I asked one of the guys at reception where is good nearby for Malaysian food, and he told me, “Red Garden”. The best bit? It was just up the road, on Jalan Penang.
Red Garden is a foodcourt that is out doors yet undercover. As it says, “Food Paradise & Night Market”. I descend the stairs and immediately feel the buzz – people everywhere are chowing down seated on white plastic chairs, or trying to decide between the numerous food stalls there. There was Thai food, Laksa, Satay, Fillipino food, Chinese Yum Cha, various noodle dishes, fish head soup, oyster vendors, nasi goreng and ayam… But for me, it had to be the Penang style laksa for my first meal. I went here:
Penang, or Asam Laksa is different to the usual Laksa Lemak we’re more familiar with in the west, which has a coconut milk base. ‘Asam’ is ‘tamarind’ in Malay. This laksa has fish, pineapple, tamarind, lemongrass, galangal, chili and mint forming the flavour base of the soup, so it’s sweet, a little sour, a little spicy, and a whole lotta delicious.
You can’t see the white rice noodles here, but they are lurking below. The fish was flaked and reminded me of tinned tuna actually, although often kambong fish or mackerel is used. This and the belacan (shrimp paste) provided the salty flavour. The cucumber and mint were cooling, the spice provided by the galangal, lemongrass, chili, ginger and tumeric, sweetness provided by the pineapple, with the tamarind lending the sour note.
I expected to perhaps not like it, but I really enjoyed it. It is different from the coconut milk curry laksa, but no less delicious. I totally cleaned the bowl! However, I had a little room left in my tummy..so I headed for the stay stand. I ate them before I could take any pictures, but the chicken satay sticks with accompanying peanut sauce were SUBLIME!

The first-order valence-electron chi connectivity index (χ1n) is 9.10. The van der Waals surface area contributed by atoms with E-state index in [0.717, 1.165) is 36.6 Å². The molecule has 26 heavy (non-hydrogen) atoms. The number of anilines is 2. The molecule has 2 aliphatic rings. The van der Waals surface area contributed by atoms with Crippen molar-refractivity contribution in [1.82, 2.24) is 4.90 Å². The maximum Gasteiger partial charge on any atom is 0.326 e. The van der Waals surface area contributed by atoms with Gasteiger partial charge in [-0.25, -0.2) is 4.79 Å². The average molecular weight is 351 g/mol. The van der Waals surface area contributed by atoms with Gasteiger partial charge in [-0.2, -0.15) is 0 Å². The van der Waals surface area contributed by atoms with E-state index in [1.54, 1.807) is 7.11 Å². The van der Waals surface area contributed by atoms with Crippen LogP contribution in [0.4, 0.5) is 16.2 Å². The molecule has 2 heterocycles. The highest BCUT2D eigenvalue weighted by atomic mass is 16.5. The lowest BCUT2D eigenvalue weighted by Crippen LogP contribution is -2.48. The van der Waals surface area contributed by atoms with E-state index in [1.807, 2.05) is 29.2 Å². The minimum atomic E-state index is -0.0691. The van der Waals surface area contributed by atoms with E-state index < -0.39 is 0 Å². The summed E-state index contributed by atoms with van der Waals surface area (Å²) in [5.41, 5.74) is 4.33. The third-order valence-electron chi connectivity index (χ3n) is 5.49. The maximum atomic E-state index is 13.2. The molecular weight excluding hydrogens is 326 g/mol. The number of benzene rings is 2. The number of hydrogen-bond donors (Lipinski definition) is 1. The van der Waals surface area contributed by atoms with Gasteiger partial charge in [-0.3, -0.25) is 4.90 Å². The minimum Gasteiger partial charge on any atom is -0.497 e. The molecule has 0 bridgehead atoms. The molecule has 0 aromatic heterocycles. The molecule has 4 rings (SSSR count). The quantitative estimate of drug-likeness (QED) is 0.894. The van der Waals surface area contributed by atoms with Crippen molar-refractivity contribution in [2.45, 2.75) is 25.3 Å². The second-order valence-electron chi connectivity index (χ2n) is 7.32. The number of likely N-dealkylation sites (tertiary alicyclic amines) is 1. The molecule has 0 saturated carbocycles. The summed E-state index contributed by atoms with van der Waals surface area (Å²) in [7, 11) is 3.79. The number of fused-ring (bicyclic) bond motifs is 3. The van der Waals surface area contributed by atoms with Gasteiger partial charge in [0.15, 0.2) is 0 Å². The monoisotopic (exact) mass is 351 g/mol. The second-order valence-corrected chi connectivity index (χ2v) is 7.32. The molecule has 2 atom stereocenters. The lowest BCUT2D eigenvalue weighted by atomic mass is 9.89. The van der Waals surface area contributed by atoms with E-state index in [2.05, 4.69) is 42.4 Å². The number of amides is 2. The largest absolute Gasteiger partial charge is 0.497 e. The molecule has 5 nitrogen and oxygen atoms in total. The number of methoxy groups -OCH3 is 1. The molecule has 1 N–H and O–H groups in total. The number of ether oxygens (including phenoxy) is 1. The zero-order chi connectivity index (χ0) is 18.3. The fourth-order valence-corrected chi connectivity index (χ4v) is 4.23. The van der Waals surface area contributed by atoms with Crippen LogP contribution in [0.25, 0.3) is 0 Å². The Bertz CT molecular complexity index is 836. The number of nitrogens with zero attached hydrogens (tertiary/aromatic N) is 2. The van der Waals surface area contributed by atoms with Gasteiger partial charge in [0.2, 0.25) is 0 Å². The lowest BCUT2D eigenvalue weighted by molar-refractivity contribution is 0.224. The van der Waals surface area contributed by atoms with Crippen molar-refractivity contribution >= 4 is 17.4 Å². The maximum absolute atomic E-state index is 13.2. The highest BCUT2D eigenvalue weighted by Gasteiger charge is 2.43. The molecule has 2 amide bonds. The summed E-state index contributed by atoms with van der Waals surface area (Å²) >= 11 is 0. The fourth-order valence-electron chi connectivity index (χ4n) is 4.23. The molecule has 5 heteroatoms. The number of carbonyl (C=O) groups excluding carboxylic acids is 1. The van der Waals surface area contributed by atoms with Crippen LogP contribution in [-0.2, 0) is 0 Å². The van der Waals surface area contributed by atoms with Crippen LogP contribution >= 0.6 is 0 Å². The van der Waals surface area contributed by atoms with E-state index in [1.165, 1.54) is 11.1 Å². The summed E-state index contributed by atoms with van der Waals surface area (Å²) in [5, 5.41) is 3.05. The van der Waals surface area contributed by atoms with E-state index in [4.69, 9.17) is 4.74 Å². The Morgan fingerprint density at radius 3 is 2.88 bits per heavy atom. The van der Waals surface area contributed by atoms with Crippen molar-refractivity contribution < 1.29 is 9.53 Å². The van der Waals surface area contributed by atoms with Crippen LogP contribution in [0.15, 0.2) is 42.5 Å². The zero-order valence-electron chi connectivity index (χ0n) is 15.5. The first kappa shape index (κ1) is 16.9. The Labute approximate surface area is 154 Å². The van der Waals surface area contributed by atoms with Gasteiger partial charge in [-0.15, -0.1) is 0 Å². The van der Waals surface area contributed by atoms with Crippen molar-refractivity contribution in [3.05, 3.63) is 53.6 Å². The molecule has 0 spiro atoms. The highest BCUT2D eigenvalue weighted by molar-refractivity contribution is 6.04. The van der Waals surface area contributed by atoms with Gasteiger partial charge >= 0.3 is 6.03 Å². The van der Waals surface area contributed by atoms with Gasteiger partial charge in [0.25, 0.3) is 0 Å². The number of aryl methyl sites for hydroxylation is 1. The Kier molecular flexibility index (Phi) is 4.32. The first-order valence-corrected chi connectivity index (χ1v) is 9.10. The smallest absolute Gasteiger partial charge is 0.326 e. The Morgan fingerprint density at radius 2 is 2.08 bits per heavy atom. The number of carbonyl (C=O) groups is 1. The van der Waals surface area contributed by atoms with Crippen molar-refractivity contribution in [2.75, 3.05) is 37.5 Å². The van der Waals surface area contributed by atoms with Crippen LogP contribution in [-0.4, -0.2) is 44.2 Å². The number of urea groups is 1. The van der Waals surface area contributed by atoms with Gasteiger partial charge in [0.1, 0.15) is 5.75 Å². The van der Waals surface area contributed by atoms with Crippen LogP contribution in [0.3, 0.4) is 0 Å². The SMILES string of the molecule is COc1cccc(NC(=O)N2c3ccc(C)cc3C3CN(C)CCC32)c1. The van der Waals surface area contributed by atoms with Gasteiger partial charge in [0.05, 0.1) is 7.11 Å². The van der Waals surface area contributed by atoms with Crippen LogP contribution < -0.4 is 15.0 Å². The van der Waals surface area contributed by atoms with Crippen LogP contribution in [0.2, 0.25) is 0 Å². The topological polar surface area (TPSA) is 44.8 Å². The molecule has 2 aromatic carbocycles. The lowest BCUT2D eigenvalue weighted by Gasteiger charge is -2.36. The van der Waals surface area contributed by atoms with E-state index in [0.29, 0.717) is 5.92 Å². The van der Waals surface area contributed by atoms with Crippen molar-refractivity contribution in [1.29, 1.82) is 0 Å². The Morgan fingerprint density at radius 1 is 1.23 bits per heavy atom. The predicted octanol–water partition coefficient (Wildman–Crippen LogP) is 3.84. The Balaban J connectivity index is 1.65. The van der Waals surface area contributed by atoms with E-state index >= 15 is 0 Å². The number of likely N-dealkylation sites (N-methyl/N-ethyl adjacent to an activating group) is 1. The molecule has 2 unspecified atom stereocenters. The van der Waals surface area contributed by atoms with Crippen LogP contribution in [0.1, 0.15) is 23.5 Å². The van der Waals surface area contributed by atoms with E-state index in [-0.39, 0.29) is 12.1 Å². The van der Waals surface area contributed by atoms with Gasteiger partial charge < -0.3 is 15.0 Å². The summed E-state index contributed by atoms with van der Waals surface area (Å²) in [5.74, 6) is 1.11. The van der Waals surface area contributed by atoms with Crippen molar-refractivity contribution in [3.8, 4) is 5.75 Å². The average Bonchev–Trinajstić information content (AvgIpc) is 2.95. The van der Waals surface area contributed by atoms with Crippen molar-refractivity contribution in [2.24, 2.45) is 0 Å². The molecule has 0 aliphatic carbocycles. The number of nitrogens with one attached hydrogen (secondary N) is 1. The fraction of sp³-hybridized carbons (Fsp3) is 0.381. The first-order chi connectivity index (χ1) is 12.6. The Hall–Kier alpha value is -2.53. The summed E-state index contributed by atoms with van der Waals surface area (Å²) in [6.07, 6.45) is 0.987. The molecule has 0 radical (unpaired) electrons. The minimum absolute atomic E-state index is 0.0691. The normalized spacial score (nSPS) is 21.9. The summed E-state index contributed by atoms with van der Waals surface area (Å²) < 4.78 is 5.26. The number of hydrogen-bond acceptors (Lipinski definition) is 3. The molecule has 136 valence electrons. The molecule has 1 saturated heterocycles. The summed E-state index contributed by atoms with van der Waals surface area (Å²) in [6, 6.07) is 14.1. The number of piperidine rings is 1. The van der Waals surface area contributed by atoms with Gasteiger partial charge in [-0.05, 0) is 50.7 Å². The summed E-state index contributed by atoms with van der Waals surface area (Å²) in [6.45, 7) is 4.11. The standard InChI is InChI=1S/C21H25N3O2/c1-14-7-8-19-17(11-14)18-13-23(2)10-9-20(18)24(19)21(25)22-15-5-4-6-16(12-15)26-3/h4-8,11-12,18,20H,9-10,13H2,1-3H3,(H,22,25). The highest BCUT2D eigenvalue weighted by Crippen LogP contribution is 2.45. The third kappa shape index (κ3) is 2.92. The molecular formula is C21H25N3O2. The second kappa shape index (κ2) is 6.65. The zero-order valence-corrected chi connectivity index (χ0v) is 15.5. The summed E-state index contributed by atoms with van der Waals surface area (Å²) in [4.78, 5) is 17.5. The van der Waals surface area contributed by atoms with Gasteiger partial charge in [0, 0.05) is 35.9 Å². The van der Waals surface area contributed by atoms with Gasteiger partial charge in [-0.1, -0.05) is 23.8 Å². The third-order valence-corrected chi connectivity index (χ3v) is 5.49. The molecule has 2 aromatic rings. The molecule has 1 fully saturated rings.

As I looked around, everywhere people were having a good time. It’s a really relaxed, friendly, fun place to eat. Oh, and servers come around and get you drinks – soft drinks, beer, whatever you want, and bring back your drink and change to your table. Now THAT’s service! Be prepared though, if you ask for a beer you get a big bottle
On the way home, I had to stop for a teh tarik (the sweet, strong, milky frothy tea favoured in these parts). A roadside stall was just the place to stop and have a brew.
I then dawdled home to rest up awhile. Later that night I had my most fun night out of the holiday…but I’ll leave that for another post. This one is all about the food, baby!
Next morning I was feeling a touch seedy due to the shenanigans of the night before, so starting the day with breakfast wasn’t high on my agenda. However, by the time I’d seen a few temples, shrines and mosques and covered most of the sights of Georgetown, I was ready for some food. I saw a few places in Little India (yes, Penang has one too) that looked ok, but on Jalan Chulia, heading back towards Jalan Penang, I found this place that looked really nice.
As you can see, he had a lot of specials, but I wanted a roti canai (which is a typical Malaysian Indian breakfast). Alas, being a Panjabi place with northern Indian food, he didn’t do Roti Canai as such, but he made me a lovely hot Tandoori roti and served it with dahl – which is what roti canai is anyway. Some of the dahls and curries on offer:
. The Penang heat had knocked me around so much I had to have an icy cold coke to recover. And then a lie down!
There were many authentic local dishes on offer, but looking at this, I knew I had to have the Curry Mee.
Mine was flavoured with rosewater, and coloured a sumptuous rose pink, as you can see. As I ate and it melted, it became a mauvey pink chilled soup. This dessert is SOOO refreshing, it leaves you with a zing in your mouth and a spring in your step.
And that is long enough for one post. Next up, my final 2 meals in Penang (sob!)